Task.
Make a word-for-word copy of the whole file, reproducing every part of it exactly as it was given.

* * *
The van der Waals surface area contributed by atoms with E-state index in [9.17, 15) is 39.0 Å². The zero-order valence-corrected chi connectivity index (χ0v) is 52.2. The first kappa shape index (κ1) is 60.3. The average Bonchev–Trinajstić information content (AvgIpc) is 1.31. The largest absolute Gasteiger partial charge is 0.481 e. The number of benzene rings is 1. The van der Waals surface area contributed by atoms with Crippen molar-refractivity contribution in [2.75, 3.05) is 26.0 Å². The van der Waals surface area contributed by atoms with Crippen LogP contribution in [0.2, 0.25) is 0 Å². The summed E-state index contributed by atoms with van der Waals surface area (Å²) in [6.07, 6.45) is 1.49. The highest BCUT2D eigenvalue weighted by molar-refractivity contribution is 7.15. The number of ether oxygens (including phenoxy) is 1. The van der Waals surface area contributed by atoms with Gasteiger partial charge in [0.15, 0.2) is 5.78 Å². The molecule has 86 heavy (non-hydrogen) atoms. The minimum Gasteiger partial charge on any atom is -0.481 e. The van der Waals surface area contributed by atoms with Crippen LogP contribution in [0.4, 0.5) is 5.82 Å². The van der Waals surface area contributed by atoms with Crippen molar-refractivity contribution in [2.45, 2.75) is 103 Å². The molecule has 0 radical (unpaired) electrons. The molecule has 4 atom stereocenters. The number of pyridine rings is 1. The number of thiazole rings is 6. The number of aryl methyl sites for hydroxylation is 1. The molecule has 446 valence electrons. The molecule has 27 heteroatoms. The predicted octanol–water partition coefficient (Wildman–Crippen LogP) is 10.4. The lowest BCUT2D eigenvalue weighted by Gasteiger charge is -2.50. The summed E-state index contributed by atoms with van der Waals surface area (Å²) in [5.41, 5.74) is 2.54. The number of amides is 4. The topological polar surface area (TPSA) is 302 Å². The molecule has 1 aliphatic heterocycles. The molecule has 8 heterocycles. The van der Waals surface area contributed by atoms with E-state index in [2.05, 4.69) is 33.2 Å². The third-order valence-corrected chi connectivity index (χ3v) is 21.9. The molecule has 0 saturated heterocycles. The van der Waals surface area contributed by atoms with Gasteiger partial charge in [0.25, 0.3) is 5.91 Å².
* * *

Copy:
The van der Waals surface area contributed by atoms with E-state index in [9.17, 15) is 39.0 Å². The zero-order valence-corrected chi connectivity index (χ0v) is 52.2. The first kappa shape index (κ1) is 60.3. The average Bonchev–Trinajstić information content (AvgIpc) is 1.31. The largest absolute Gasteiger partial charge is 0.481 e. The number of benzene rings is 1. The van der Waals surface area contributed by atoms with Crippen molar-refractivity contribution in [2.75, 3.05) is 26.0 Å². The van der Waals surface area contributed by atoms with Crippen LogP contribution in [0.2, 0.25) is 0 Å². The summed E-state index contributed by atoms with van der Waals surface area (Å²) in [6.07, 6.45) is 1.49. The highest BCUT2D eigenvalue weighted by molar-refractivity contribution is 7.15. The number of ether oxygens (including phenoxy) is 1. The van der Waals surface area contributed by atoms with Gasteiger partial charge in [0.15, 0.2) is 5.78 Å². The molecule has 86 heavy (non-hydrogen) atoms. The minimum Gasteiger partial charge on any atom is -0.481 e. The van der Waals surface area contributed by atoms with Crippen LogP contribution in [0.4, 0.5) is 5.82 Å². The van der Waals surface area contributed by atoms with Crippen molar-refractivity contribution in [2.45, 2.75) is 103 Å². The molecule has 0 radical (unpaired) electrons. The molecule has 4 atom stereocenters. The number of pyridine rings is 1. The number of thiazole rings is 6. The number of aryl methyl sites for hydroxylation is 1. The molecule has 446 valence electrons. The molecule has 27 heteroatoms. The predicted octanol–water partition coefficient (Wildman–Crippen LogP) is 10.4. The lowest BCUT2D eigenvalue weighted by Gasteiger charge is -2.50. The summed E-state index contributed by atoms with van der Waals surface area (Å²) in [5.41, 5.74) is 2.54. The number of amides is 4. The topological polar surface area (TPSA) is 302 Å². The molecule has 1 aliphatic heterocycles. The molecule has 8 heterocycles. The van der Waals surface area contributed by atoms with E-state index in [2.05, 4.69) is 33.2 Å². The third-order valence-corrected chi connectivity index (χ3v) is 21.9. The molecule has 0 saturated heterocycles. The van der Waals surface area contributed by atoms with Gasteiger partial charge in [0.25, 0.3) is 5.91 Å².